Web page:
OleBess rounded a gradual right hand bend in the road, and the fields before them parted to expose a long low building surrounded by paved parking and a short run-up to a covered entry. The building was a two story job dotted with curtained windows and was bisected by a balcony running along its entire length. OleBess drifted slowly along the road paralleling the parking for the facility. He slowed a fraction taking note of a fresh, new, extended cab four by four pickup truck sporting a camouflage graphics package parked closer to the entryway.
“Gotta be them.” he muttered.
Wayne craned across his girth surveiling the scene.
“Uh huh.” she muttered noting the number of windows, the number of doors, the stairwell positions, the makes, models, types of the two or three or cars parked around.
“Let’s see if Casey’s around.” he said.
Wayne sat back against the seat and watched, locked in.
Man, she was good at this. Haveland was thinking as they pulled beneath the check in canopy.
Haveland watched through the double doors. He could see into the lit area beyond and took note of a squat, dark haired woman tapping into a keyboard behind a counter.
OleBess grumbled forward and bumped the curb along the back of the building.
He cut the engine and gave Wayne a look.
“I’ll be right back.” he blurted, shoving the driver’s side door. He turned and put his head through the window. “Do me a favor.”
Wayne was sucking her t-shirt collar between her lips. She looked at him with calm, curious eyes.
“Head around the front and keep an eye on that truck over there. The new one by the side.”
“Right-o.” she said with a little salute and slammed the passenger door.
“Oh, and Hounddog?”
“Don’t let anyone see you.”
Haveland sauntered up to the double doors and jerked them open in such a way the dwindling sunlight caught the lady behind the counter’s eyes. She put up a hand to ward off the glare.
A low, shadowy figure shot past outside, a camo-panted, black t-shirted blur in combat boots who vaulted a low wall and settled behind a low hedge beyond prying eyes.
“Haveland Marx, is that you? I thought I heard our girl rumble through” the counter lady asked once her eyes adjusted.
Haveland Marx marched through the atrium, letting the doors “whoosh” closed behind him. He moved to the counter pinching his nose as if he had a headache.
“Yeah, Casey. It’s me.”
“Wow. Been a while.”
“Yeah, I know …”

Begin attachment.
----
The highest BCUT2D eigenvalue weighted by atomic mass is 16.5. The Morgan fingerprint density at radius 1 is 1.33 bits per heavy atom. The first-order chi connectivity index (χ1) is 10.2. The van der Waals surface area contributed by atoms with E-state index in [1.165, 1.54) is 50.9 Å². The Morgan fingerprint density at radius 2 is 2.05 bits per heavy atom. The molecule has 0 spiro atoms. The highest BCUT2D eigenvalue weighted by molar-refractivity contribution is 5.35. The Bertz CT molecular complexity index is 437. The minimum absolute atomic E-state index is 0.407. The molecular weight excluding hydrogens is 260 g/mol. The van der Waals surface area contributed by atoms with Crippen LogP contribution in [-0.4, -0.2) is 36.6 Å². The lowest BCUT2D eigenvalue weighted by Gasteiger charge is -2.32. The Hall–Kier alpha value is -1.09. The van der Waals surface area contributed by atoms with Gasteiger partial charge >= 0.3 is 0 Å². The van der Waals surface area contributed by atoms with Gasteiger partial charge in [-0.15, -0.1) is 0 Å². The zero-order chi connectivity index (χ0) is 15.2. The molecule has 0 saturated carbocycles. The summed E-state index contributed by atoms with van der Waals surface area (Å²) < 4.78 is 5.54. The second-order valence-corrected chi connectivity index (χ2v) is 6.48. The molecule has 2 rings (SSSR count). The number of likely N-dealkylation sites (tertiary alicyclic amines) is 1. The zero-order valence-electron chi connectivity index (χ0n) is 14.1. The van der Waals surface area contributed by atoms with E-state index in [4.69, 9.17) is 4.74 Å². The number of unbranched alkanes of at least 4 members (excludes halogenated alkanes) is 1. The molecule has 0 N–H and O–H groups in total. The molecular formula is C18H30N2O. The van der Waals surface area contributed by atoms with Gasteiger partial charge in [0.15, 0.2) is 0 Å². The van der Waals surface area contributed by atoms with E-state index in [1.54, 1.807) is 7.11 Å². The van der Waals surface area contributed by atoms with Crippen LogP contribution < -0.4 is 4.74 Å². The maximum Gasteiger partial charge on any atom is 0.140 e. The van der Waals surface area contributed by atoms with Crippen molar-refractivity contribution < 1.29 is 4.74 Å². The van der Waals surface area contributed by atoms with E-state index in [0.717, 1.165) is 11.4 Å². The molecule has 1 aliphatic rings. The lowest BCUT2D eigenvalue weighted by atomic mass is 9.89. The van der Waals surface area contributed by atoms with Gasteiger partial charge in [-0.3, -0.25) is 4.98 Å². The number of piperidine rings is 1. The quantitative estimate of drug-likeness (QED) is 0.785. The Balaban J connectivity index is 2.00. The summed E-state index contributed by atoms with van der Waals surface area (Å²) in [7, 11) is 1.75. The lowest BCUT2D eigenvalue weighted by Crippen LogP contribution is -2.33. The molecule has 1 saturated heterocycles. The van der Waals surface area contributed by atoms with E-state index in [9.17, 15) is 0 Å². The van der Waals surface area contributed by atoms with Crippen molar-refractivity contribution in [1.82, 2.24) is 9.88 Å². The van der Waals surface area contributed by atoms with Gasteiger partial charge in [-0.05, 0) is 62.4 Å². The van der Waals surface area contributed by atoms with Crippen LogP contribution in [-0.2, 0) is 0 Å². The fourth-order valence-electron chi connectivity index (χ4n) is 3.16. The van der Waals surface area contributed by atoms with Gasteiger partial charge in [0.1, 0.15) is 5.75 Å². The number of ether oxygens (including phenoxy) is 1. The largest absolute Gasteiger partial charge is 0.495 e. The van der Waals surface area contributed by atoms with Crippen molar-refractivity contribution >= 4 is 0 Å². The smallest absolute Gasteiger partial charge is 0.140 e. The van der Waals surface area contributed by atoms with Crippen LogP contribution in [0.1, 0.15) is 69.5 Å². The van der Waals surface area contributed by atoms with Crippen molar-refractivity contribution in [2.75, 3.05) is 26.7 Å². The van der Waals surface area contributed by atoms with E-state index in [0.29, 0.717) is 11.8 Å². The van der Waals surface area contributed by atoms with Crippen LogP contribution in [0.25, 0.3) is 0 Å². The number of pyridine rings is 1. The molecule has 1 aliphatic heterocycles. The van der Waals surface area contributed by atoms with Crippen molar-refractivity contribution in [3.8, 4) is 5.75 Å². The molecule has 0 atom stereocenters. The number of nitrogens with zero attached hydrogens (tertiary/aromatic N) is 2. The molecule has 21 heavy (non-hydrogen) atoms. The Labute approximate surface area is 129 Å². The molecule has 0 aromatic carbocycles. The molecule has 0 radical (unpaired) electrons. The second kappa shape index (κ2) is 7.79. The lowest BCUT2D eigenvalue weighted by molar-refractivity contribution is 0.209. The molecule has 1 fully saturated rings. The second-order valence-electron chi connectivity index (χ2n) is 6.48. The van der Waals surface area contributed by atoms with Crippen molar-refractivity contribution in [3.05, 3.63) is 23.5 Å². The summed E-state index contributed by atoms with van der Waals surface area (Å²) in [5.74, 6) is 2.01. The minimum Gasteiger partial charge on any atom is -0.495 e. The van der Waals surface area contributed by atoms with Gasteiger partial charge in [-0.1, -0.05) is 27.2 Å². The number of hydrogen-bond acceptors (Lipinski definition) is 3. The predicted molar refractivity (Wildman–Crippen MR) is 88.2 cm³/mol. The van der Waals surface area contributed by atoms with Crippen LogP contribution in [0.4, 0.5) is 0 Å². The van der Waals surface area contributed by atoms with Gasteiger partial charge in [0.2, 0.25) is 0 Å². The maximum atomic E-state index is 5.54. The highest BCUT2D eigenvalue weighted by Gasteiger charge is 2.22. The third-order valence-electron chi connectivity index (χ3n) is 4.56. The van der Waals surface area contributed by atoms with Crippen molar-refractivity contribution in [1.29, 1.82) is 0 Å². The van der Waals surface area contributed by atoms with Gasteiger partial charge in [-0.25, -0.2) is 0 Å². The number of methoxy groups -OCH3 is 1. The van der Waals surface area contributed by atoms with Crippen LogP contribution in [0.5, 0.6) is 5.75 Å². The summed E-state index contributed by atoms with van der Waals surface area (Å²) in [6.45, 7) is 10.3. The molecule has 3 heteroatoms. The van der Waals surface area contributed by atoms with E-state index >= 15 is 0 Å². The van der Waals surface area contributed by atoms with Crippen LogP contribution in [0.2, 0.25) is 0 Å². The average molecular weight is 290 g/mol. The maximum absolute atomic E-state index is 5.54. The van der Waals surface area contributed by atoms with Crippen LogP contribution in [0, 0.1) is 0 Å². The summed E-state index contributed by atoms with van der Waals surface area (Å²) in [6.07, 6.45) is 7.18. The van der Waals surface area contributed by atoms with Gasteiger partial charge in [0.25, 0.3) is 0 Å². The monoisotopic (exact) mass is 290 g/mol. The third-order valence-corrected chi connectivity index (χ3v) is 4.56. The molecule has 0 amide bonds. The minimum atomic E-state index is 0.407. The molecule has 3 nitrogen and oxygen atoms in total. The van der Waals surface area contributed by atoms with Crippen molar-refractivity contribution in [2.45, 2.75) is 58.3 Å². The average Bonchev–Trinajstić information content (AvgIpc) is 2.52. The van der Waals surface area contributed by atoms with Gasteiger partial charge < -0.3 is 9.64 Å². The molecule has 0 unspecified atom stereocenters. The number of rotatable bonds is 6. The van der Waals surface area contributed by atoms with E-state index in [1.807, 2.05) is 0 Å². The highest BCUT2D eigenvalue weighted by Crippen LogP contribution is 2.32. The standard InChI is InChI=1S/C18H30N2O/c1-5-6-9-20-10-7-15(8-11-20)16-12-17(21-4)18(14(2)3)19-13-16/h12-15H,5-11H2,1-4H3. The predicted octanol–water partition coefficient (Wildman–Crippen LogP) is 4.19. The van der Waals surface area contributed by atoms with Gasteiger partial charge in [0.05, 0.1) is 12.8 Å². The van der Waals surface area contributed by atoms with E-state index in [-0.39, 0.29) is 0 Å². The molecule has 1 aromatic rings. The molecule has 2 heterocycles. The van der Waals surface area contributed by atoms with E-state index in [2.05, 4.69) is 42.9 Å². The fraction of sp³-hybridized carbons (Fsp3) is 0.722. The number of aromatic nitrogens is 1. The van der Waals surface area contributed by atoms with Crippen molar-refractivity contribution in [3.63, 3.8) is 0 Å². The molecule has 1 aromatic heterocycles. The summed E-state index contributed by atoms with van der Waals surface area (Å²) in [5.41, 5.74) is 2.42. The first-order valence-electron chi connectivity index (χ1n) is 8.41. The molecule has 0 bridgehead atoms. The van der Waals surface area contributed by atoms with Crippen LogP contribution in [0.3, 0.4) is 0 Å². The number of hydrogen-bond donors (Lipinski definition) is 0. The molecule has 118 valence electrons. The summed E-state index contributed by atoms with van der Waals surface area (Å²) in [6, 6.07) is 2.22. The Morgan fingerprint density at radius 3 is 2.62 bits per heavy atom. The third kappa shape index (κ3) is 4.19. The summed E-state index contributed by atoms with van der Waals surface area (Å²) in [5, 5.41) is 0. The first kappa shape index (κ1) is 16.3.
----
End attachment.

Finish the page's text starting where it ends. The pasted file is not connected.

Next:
“Been a few missed payments.”
Haveland lowered his hand. She was stout, slightly aged, roamy at the waste, dressed in a plain grey, jacket with a white pocket square, dark pants and a high collared blouse. Her dark hair was shorter than he’d remembered. She wore it almost shaved at the sides, full on the top. It was smart, serious, empowered. A teardrop shaped pendant hung from a gold chain around her neck. A twinge of sadness slapped him in the back of the head.
He puffed his cheeks, exhaled.
“Yeah I know.” he said sullen as a punished child while shifting his weight side to side.
She regarded him rather severely for several moments before stepping back and thumping her fists against her hips.
“Haveland Marx!” she yelled pointing fine nailed a finger squarely at his face.
He went rigid and braced for impact.
“Oh c’mon man! I so got you!! Aint no way you can pay any a that alimony!!.”
He shot her a look, then looked away, rubbing the back of his neck. He found himself to be only slightly embarrassed.
“I mean …!” she continued. “I’m the one with the job!! C’mon now!!”
“Yeah … I guess.” he said sheepishly.
Two members of the cleaning crew pushed into the lobby from a stairwell near the back of the waiting area. They wrestled a towel encumbered cart flanked by brushes, mops, and a small vacuum into the room and headed for the elevator. Casey Wylan previously Casey Wylan Marx shifted forward at her workstation and pretended to type.
“Yes sir. Single occupancy. For how many nights?” she asked him while giving the crew a single cursory glance.
Haveland watched the pair until the elevator doors closed with a ding.
“Ok. They’re gone.”
Casey dropped her hands to her sides and craned around in the direction they had gone.
“Whew. Rigors of the job, I’m afraid.” she said to him.
“So how you been Bear? How’s the girl?”
“Ok. I guess. And yeah, she’s good too … far as I can tell. You?”
“Good. Can’t complain. I’m up for manager after the holidays.”
“Really?” he asked more amazed than complimentary. Times sure had a way of a changing.
“Yessir. So don’t worry.”
“About the payments.” she continued giving him a serious look.
He affected his best hangdog.